MP3: Fantastic Four (2015)

September 7, 2015 | By


FantasticFour2015Score: Excellent

Label: Sony Classical

Released:  August 11, 2015

Tracks / Album Length:  25 tracks / (66:20)

Composer: Marco Beltrami, Philip Glass

Special Notes:  n/a




The question certainly begs, seeing the names of Philip Glass and Marco Beltrami attached to a comic book action film: What the heck does a score sound like when the two composers come from very different generational backgrounds?

Beltrami’s prior collaboration with Marilyn Manson on Resident Evil (2002) worked out swimmingly, as the two found common ground in developing themes and motifs with hard industrial synth sounds, and Glass found a similar balance in scoring Secret Window (2004) with Geoff Zanelli, resulting in a small, elegant thriller score that transcended the film’s loopy twist and denouement.

Director Josh Trank wanted Glass to score Fantastic Four (the director reported in an interview that he often plays Glass in the background when writing scripts), and Beltrami seemed logical in adding more oomph to action scenes, since his C.V.of late features music from several action franchises, including the Die Hards, the Terminators, and the Underworlds.

Fantastic Four isn’t a full blending of styles – much like the famous collaboration between silver screen greats Alfred Newman and Bernard Herrmann on The Egyptian (1954), one can often pinpoint the dominant style or who tackled a scene outright – but there is indeed a balance, as Glass seemed charged with establishing main themes and the central rhythms in the score’s prelude, while Beltrami initially accented the former’s material with thicker synth bass, deeper brass, and his recurring use of churning, blurring strings.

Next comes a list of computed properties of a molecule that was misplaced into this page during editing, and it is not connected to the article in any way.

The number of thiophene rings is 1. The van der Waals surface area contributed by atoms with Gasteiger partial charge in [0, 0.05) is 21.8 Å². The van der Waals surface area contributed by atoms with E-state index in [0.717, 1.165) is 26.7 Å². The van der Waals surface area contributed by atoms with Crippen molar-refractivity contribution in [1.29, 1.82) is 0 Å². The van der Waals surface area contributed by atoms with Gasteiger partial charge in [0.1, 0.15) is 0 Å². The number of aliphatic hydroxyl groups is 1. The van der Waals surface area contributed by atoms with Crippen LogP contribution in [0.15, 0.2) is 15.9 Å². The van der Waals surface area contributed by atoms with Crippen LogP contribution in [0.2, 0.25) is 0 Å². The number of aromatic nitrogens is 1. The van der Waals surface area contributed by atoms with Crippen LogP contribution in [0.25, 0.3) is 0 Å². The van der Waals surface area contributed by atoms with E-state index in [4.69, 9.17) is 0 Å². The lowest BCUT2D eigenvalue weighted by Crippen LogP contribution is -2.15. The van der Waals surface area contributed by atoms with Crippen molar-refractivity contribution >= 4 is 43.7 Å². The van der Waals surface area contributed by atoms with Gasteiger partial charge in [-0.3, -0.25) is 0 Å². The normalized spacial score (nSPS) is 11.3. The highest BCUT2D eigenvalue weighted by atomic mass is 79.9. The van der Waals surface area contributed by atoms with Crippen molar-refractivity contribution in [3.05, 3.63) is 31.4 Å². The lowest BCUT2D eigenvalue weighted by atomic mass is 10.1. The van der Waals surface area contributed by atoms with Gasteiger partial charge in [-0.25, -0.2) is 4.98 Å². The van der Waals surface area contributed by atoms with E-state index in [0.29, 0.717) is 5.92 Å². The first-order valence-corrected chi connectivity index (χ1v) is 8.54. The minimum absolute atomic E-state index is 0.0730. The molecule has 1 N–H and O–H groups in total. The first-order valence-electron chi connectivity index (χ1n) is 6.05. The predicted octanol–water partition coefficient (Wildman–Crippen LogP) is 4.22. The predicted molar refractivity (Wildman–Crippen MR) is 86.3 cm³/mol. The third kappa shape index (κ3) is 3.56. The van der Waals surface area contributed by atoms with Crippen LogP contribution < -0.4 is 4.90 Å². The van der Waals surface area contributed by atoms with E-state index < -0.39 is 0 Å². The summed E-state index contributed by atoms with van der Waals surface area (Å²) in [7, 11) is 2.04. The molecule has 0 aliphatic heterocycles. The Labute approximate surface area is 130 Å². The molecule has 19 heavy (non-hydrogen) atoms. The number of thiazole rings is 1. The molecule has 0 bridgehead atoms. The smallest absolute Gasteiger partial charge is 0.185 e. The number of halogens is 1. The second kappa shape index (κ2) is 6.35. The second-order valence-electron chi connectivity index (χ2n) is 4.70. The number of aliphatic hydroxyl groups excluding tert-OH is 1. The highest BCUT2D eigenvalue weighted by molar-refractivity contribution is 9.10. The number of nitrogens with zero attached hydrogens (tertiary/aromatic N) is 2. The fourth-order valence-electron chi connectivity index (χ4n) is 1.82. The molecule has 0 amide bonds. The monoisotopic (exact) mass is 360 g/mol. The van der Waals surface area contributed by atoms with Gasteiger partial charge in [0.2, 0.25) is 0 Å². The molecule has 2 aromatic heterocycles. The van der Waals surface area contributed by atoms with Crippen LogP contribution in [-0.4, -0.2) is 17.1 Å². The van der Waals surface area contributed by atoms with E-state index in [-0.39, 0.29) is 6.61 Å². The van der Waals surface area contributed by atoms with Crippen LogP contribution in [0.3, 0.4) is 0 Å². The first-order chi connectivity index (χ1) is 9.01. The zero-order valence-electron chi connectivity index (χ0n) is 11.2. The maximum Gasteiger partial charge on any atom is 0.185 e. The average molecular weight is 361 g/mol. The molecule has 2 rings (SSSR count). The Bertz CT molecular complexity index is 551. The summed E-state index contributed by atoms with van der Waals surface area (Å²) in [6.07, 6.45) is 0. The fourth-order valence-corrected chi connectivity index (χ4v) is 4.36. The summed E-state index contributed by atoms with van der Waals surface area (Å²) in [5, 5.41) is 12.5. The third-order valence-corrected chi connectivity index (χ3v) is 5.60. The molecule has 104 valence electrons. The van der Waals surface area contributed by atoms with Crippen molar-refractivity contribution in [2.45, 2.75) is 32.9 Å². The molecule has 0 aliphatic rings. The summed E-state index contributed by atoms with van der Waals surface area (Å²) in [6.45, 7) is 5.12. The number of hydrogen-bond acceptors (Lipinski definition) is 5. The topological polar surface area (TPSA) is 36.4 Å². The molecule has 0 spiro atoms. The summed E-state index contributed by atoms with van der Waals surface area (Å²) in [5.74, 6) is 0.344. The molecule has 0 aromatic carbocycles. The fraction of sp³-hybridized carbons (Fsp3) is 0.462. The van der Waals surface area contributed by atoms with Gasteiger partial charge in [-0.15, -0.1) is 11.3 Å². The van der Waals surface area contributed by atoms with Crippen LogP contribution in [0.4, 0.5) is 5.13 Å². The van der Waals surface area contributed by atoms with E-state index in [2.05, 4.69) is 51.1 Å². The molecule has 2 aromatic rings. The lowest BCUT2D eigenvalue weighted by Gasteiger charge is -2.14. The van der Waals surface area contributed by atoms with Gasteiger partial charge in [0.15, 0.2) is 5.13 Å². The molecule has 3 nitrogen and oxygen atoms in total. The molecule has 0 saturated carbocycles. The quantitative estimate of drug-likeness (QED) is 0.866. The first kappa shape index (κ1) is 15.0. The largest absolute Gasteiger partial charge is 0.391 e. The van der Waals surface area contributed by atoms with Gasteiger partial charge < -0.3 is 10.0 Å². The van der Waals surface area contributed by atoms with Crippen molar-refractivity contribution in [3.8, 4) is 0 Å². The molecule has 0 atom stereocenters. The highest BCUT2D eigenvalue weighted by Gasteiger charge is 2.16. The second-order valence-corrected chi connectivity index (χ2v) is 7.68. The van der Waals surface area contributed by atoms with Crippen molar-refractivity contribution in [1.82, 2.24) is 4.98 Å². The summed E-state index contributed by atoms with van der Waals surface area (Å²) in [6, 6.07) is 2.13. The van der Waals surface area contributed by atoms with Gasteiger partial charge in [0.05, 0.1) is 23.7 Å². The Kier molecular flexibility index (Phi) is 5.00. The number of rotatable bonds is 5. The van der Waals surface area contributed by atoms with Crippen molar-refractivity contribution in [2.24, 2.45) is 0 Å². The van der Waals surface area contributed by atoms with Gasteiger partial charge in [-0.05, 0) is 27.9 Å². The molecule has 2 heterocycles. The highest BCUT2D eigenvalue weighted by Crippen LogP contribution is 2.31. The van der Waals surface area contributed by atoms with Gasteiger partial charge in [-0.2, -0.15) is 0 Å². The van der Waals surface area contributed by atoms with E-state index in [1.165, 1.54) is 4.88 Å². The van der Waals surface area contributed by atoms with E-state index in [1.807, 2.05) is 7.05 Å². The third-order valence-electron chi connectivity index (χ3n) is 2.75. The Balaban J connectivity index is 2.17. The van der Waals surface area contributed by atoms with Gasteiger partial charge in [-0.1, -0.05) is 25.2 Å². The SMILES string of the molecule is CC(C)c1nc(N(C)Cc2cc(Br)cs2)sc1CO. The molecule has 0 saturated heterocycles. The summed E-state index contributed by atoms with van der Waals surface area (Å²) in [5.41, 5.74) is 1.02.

Glass’s music is actually quite playful, and sets up character intros with a certain mystique, conveying tenderness with glockenspiele, harp, and lovely oboe, whereas Beltrami seems to have fed off Glass’ minimalism by applying doses of modernism at certain junctures, such as the chromatic brass in “Run” reminiscent of Leonard Rosenman (especially his score for The Car), and creates some really weird brass effects, like the cue’s finale where the instruments sound like their being folded in half (with musicians in mid-play).

Much of the score’s centre features a mix of slowly rendered themes preceding action tracks, such as “Launch One,” which also makes use of an echoing two-note motif akin to Goldmsith’s Alien (1979). Beltrami’s closing percussion is dark and grim, but it’s contrasted with warm melodic material that often harkens back to a 1950s sensibility – perhaps a signal that the two composers chose to feature steady contrasts between romantic heroism (as in the beginning of the very pretty “Neill Armstrong”) and industrial modernism (“Ben’s Drop”).

One of the score’s more interesting action cues is “He’s Awake” which flows between sound design and score, starting with a tonal breath of reverberating bass and faint, sustained brass chords, and a fast acceleration to a steady pulse and fast-moving brass sounds that are soon drenched in grotty electronic feedback. “Strength in Numbers” is large-scale orchestral, and has shades of classical Hollywood scoring, with strings and chorals, and thunderous percussion which shore up cyclical reiterations of the score’s heroic main theme.

The frenzied action is quickly diluted and replaced with a slowly evolving theme variation for the “End Titles,” building towards a crescendo with Glass’s cyclical patterns on watery keyboards before a huge orchestral blast (that’s more than a little Herrmannesque in its harmonics).

Trank’s instincts in pairing Glass with Beltrami paired off in what’s the most unique collaboration between two generations of composers for a comic book film, giving it gravitas, and doses of classical drama by threading together aspects of minimalism, modernism, and maybe faint dollops of Herrmann and Goldsmith.



© 2015 Mark R. Hasan



Additional Links:
Editor’s Blog — Composers on IMDB: Beltrami / Glass  —  Composer Filmographies: Beltrami / Glass —  Soundtrack Album

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